While recognising the general utility of this metaphor, in making it explicit, its proponents have specifically interrogated the potential value and limitations of the hourglass model in the historiography of heredity. Could the hourglass be a “historiographical artifact” resulting from “historical research centered on a few actors and fields, most of them located in the American and British scenarios” (Barahona et al., 2010, p. 7)? Indeed, heredity was implicated in a wide range of endeavours beyond the mainstream genetics research that has traditionally been the focus of historical (and social scientific and philosophical) inquiry: medicine, agriculture, anthropology, genealogy, natural history and taxonomy, physiology, embryology and evolution. However, a cautious and critical use of the hourglass model has enabled its proponent historians to advance knowledge on these endeavours without neglecting the role and influence of the narrow neck representing genetics research.Footnote 17

It is in this heuristic way that we intend to approach the hourglass model in the history of genomics. As we show later in the book, the effects of the HGP in the history of genomics are visible and self-evident. Key current institutions and infrastructures, such as RefSeq, were the products of its momentous impetus. The infrastructures, processes and materials produced through the HGP also shaped contemporary and subsequent genome initiatives, such as the sequencing of the yeast and pig genomes, respectively. In the USA, the NIH made the yeast initiative part of its national human genome programme: it was a pilot project through which technologies were developed and tested during the early-to-mid 1990s, thus preceding the intensive sequencing phase of H. sapiens (Chap. 2). Later on, in 2003, the Swine Genome Sequencing Consortium was formed. It made use of the infrastructures and processes developed at the Sanger Institute, a leading member of the IHGSC (Chap. 5). It was leading members of the IHGSC that advocated for the subsequent transition to a ‘post-genomic’ era. When depicting this transition, its advocates often implicitly deployed an hourglass metaphor, with the HGP featuring in the narrow neck (Fig. 1.4).

Yet, however influential, the organisational model of the HGP, with its emphasis on concentration and maximised rates of production, was just one among other forms of genomics that historically emerged throughout the 1980s and 1990s: we argue that it was an unusual and rather exceptional one (Chap. 3). The other configurations demonstrate that the history of genomics is more complex and richly textured than the master narrative of the HGP and its representation in hourglass form may suggest. In order to appreciate this multifaceted history and its multiple genealogies, we need to look beyond the HGP and examine genome projects in human and non-human species that occurred before, during and after it. Another crucial way of moving beyond the restrictions of the hourglass model is placing the communities that produced the genomes—rather than the sequence end products—at the centre of our history.

Fig. 1.4
A chart of the genomic achievements since the human genome project. The major illustrations are for the achievements from 2004 to 2010.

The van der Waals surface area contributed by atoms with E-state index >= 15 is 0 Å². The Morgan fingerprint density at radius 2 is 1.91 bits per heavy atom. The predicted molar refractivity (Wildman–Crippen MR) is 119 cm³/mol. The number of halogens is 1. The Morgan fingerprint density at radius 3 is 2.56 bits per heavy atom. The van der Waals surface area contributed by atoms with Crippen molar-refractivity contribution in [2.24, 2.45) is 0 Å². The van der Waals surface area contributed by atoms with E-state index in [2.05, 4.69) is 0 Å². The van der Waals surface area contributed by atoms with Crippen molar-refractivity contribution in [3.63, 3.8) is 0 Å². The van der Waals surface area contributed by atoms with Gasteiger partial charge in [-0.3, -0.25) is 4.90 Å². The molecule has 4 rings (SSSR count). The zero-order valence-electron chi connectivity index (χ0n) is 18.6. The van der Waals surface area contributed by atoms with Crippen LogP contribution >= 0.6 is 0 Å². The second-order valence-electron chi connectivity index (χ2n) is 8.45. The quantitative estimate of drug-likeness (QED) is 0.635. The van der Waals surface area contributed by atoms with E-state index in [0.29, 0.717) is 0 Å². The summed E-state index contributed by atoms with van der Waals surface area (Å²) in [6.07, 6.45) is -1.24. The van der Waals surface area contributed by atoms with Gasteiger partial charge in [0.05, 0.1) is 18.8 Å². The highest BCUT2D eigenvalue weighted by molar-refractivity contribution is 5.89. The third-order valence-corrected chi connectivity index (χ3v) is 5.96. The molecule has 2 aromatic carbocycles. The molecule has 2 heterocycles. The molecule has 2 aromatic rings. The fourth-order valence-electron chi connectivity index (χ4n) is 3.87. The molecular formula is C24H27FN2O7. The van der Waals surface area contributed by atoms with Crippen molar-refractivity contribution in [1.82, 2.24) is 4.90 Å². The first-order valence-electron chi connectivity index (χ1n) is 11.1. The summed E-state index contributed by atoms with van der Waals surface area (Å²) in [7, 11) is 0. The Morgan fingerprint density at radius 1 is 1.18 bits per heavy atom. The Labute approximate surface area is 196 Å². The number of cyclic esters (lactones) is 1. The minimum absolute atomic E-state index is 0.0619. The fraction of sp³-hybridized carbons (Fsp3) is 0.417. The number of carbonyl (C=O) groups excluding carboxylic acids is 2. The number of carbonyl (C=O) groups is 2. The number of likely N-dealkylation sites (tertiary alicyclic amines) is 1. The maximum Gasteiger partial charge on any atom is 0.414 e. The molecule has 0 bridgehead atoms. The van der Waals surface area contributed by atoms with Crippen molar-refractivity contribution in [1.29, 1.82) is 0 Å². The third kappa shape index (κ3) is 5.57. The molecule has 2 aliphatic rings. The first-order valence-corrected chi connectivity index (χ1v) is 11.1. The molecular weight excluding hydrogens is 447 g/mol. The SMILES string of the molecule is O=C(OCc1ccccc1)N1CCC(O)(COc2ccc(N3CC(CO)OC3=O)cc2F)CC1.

A depiction of events preceding and succeeding the Human Genome Project (HGP) that illustrated an article co-authored by Eric Green and Marc Guyer in 2011. Green and Guyer were key scientific and administrative figures during the development of the HGP. After its conclusion, they were appointed director and deputy director, respectively, of the National Human Genome Research Institute of the NIH and tasked with planning what was by then called the ‘post-genomic’ era. In the illustration, the HGP is portrayed as a bulb powered by prior scientific achievements and illuminating subsequent milestones. The structure of events resulting from this past ‘powering’ the future places the HGP in a position that is analogous to the pinch-point of an hourglass. Reprinted by permission from Springer Nature Customer Service Centre GmbH: Springer Nature, Nature (, Charting a course for genomic medicine from base pairs to bedside, Green and Guyer, 2011: Figure 1 on p. 205. A high-resolution version of this image is available in the open-access version of the article, which can be found online at: (last accessed 29th November 2022). We thank Catherine Heeney for drawing our attention to the image

1.3 ‘Thick Sequencing’, Communities and ‘Genomicists’

This book and the long-term historical narrative it encompasses enables us to probe, expand and develop a number of conceptual tools. While we use some of them for the first time here, we had originally proposed others elsewhere. Among the latter, we extend our distinction between thin and thick sequencing from its original context in making sense of pig genomics (Lowe, 2018), out to the history of genomics more generally. Thin sequencing is the compilation of the string of DNA nucleotides in order, while thick sequencing comprises all the processes, materials and organisational configurations that make the products of genomics—including the ‘thin’ sequence, but not limited to it—usable by a variety of potential actors. Thin sequencing is a feature of the narrowest point of the neck of the hourglass: it is the determination of the order of bases, whether manually or in a more automated way. This is not necessarily a simple task, as it requires the interpretation of recorded signals that are not always unequivocal. To understand the nature of genomics, however, and how its resulting outcomes can be taken up by different users in distinct ways, examining this part of the process alone is insufficient.